Try as I might, leading virtual yoga is not in my repertoire.
It doesn’t feel right—I have no bodies to see in order to gauge where to take the flow next. I can’t tell if they are right there with me or if they’ve left the room to make a sandwich. It is disengaged and generic. I simply cannot bring myself to do it.
I feel as though this switch to virtual and the cookie-cutter class has been the direction in which “modern” yoga was headed anyhow. The teacher-mill is ever flowing, not stopping even once for the pandemic.
In truth, I am mortified by how many people have become “certified” and “registered,” having never physically stood in front of a range of people. Sure, you can learn from a workbook, but it all changes when put into practical application. Teaching to an echo chamber of teachers/experienced yogis is easily misleading. A room of vinyasa-savvy people is quite different from a room of “my doctor suggested I try yoga” people.
If you cannot see them move, how can you guide them?
If you cannot feel their energy, how can you move them?
Admittedly, I have a skewed perception of what a yoga class can be. I spent some time teaching in a place where I was one of the very few instructors. Teaching yoga was also a part of my literal job. In a six to eight-hour workday, an hour or two was spent teaching yoga. The classes were free to patrons and they were full of the experienced, not-experienced, and everyone in between.
My Sunday power yoga classes were overrun at over 40 students regularly, and I was intoxicated by it. It was empowering! A room full from wall-to-wall with people breathing and moving in unison is amazing. I was also blessed on Sundays to be leading a receptive group—students who were there to be worked hard in the practice. Students who were excited to get into headstands and handstands while laughing and engaging in a mass of acceptance and joy.
They were there for that. They wanted to be pushed physically and mentally, and when it was time for hip openers, they were calm and receptive. Savasana was pure and devoid of ego. Re-entering consciousness was blissfully slow. Rolling up their mats was punctuated with contented smiles, and they left the room covered in sweat and elation, sauntering down the hall without a care. They had been submerged into 75 minutes of inner work.
Teaching that way was my yoga. Teaching gave me life. Teaching is my yoga.
Do not get me wrong, a room of three is equally powerful. A private session with a willing participant can be life-changing for both student and teacher. I had a private with a husband and wife duo in which the wife had to talk her way through the experience—it was taking her out of her comfort zone, and it was an eye-opening experience for me. It is a rare thing to know what your “student” is thinking and feeling in a large class; this one-on-one intimate glimpse into her psyche changed my entire thought process on teaching, and I feel so fortunate to have been given that moment in time.
Yoga has not been this way for some time now for me. We moved, and we moved to a place where instructors are everywhere. I was recently asked, “I currently have too many yoga instructors, is your yoga special in any kind of way?” If that doesn’t demonstrate a surplus of “registered” cookie-cutter yogis, I don’t know what else does.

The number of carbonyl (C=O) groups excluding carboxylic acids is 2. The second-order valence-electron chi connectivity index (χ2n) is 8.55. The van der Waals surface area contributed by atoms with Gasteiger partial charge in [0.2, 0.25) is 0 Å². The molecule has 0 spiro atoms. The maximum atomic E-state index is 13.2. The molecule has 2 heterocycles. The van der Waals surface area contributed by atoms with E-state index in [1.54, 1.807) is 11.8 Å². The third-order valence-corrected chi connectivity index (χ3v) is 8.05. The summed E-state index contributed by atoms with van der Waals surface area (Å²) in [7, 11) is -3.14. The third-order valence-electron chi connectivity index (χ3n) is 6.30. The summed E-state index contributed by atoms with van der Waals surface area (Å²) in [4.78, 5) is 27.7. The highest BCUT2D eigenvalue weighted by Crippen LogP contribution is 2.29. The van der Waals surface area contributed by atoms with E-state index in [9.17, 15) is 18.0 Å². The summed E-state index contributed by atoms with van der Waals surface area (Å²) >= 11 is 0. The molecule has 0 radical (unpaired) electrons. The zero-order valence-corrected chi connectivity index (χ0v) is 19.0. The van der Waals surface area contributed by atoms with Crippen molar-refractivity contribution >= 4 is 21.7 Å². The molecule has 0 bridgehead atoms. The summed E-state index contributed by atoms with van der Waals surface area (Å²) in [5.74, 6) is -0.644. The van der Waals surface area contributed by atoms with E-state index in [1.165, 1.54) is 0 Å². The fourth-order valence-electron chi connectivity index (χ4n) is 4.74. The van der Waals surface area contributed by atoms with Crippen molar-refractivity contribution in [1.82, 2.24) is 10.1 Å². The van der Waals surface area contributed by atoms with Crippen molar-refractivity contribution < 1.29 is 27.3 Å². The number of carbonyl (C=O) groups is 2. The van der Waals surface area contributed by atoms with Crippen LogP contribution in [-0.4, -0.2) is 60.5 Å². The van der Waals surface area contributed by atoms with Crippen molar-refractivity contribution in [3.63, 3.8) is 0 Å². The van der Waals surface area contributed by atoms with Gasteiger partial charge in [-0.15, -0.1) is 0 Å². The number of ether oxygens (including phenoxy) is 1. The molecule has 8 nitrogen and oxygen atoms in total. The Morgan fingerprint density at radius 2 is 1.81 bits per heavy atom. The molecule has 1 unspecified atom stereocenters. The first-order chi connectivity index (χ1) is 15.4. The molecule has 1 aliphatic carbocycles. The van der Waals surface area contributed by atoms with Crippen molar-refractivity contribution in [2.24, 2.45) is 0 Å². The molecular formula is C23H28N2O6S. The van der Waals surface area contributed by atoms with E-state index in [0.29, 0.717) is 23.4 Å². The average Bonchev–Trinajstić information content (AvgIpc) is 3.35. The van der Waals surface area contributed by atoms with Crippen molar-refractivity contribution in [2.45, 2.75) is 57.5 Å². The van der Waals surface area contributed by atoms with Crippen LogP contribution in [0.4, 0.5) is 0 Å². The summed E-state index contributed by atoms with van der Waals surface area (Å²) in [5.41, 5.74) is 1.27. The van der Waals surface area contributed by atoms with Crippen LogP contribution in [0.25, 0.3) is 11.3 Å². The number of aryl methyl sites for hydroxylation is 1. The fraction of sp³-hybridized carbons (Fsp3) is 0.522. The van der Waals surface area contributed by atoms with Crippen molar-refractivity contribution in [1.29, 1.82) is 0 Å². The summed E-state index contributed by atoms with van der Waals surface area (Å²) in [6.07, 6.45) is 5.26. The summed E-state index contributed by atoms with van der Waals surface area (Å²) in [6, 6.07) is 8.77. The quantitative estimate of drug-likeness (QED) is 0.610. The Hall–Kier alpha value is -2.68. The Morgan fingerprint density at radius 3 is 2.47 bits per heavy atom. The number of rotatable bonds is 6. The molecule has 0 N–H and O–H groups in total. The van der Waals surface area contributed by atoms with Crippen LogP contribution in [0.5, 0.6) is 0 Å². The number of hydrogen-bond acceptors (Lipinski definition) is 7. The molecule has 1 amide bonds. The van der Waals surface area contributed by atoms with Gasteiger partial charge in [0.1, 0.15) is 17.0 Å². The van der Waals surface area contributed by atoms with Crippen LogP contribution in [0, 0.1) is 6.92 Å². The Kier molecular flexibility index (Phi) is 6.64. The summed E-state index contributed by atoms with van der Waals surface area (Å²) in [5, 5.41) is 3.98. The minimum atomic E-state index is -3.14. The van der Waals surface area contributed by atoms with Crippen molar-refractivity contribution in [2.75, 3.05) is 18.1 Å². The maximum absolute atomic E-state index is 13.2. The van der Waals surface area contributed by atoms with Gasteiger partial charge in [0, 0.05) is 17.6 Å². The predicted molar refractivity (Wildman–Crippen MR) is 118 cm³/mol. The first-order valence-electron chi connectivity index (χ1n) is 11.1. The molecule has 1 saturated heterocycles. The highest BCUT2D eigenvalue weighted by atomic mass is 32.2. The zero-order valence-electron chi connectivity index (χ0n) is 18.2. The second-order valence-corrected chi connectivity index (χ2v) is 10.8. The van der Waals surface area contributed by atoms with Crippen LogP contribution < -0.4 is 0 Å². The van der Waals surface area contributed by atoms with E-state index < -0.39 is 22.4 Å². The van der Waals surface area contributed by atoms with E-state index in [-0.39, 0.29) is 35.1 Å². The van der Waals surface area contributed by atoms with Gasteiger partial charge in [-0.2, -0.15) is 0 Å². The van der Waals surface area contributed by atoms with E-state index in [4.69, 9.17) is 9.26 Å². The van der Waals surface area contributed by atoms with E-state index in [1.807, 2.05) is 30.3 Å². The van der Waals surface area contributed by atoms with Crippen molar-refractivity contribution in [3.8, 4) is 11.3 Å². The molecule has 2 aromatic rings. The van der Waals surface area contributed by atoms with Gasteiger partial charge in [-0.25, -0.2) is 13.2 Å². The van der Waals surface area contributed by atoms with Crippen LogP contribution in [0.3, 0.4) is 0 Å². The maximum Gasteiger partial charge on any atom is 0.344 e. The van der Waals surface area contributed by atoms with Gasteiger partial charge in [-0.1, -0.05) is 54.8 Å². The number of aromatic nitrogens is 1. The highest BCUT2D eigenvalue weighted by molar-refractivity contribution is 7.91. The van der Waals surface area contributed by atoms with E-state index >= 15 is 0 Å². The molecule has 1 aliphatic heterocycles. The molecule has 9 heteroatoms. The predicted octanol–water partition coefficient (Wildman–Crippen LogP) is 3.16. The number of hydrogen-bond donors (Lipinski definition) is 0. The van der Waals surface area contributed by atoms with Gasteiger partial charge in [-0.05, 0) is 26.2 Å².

Entering into a saturated market and the business-ruining effects of COVID-19 have changed teaching yoga for me. The studios have slowly begun to reopen, the gyms are gently allowing classes to resume, and everywhere, social distancing and discomfort are making for an awkward experience…I just don’t think it’s what I want anymore. A yoga rat race doesn’t feel right. Competition and yoga are not copasetic. Competition amongst instructors is hypocritical, and we just can’t help it when our bills sometimes rely upon it, and sadly, our self-worth is determined by attendance.
My heart cannot take showing up for empty spaces anymore. Not just physically empty, but mentally empty—just going through the vinyasa motion. Competing for students is frustrating. No compensation for showing up has always been a flaw within studios as far as I am concerned, and teaching during COVID-19 has highlighted that for me tremendously. Paying for upkeep in knowledge and “authentication” has become free money for the yoga machine. New teachers are sent into a world devoid of students, and experienced teachers are floundering to hold on to what they’ve got.
I’ve never been able to dissociate myself from yoga.
Yoga is who I am. Yoga is what I practice.
For myself and teachers like me, an empty yoga room is equal to an empty heart. I am in mourning for what teaching yoga used to be for me.
My spirit is slowly being renewed at a place where the spark is there. I feel the flint lighting the kindling. Students are returning and inviting others. They are open to movement and an experience. They haven’t been showing up for gimmicks, and I haven’t had to ply them with snacks.
They are coming for the yoga. Not any specific person teaching yoga. The yoga itself. They are seeking that thing that draws us to yoga. That feeling. The renewing of spirit that yoga is for so many of us. It is a place where they feel welcome.
The modern yoga stereotype is being broken in this space, and I am proud to be a part of it. Regardless of where it goes, it has mended the ripped part of my heart that required needle and thread, and I am gratefully guiding them while trying to repair and renew a path that feels authentic for me.